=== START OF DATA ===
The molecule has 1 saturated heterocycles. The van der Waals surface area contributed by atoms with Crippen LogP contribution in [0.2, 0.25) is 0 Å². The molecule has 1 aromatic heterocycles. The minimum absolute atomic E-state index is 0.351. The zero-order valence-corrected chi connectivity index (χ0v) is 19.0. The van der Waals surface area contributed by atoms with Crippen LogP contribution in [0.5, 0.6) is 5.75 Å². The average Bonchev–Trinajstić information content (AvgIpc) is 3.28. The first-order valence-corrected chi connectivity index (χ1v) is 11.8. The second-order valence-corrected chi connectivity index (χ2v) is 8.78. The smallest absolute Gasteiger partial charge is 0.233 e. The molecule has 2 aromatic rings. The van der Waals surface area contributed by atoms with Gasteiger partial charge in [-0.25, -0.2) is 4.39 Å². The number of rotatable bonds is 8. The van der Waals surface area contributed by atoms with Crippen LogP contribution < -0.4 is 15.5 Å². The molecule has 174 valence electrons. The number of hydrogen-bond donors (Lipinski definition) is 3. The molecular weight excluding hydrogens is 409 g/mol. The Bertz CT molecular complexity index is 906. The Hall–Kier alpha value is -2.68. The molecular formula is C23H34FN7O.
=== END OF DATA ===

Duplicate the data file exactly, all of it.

The molecule has 1 saturated heterocycles. The van der Waals surface area contributed by atoms with Crippen LogP contribution in [0.2, 0.25) is 0 Å². The molecule has 1 aromatic heterocycles. The minimum absolute atomic E-state index is 0.351. The zero-order valence-corrected chi connectivity index (χ0v) is 19.0. The van der Waals surface area contributed by atoms with Crippen LogP contribution in [0.5, 0.6) is 5.75 Å². The average Bonchev–Trinajstić information content (AvgIpc) is 3.28. The first-order valence-corrected chi connectivity index (χ1v) is 11.8. The second-order valence-corrected chi connectivity index (χ2v) is 8.78. The smallest absolute Gasteiger partial charge is 0.233 e. The molecule has 2 aromatic rings. The van der Waals surface area contributed by atoms with Gasteiger partial charge in [-0.25, -0.2) is 4.39 Å². The number of rotatable bonds is 8. The van der Waals surface area contributed by atoms with Crippen LogP contribution < -0.4 is 15.5 Å². The molecule has 174 valence electrons. The number of hydrogen-bond donors (Lipinski definition) is 3. The molecular weight excluding hydrogens is 409 g/mol. The Bertz CT molecular complexity index is 906. The Hall–Kier alpha value is -2.68. The molecular formula is C23H34FN7O.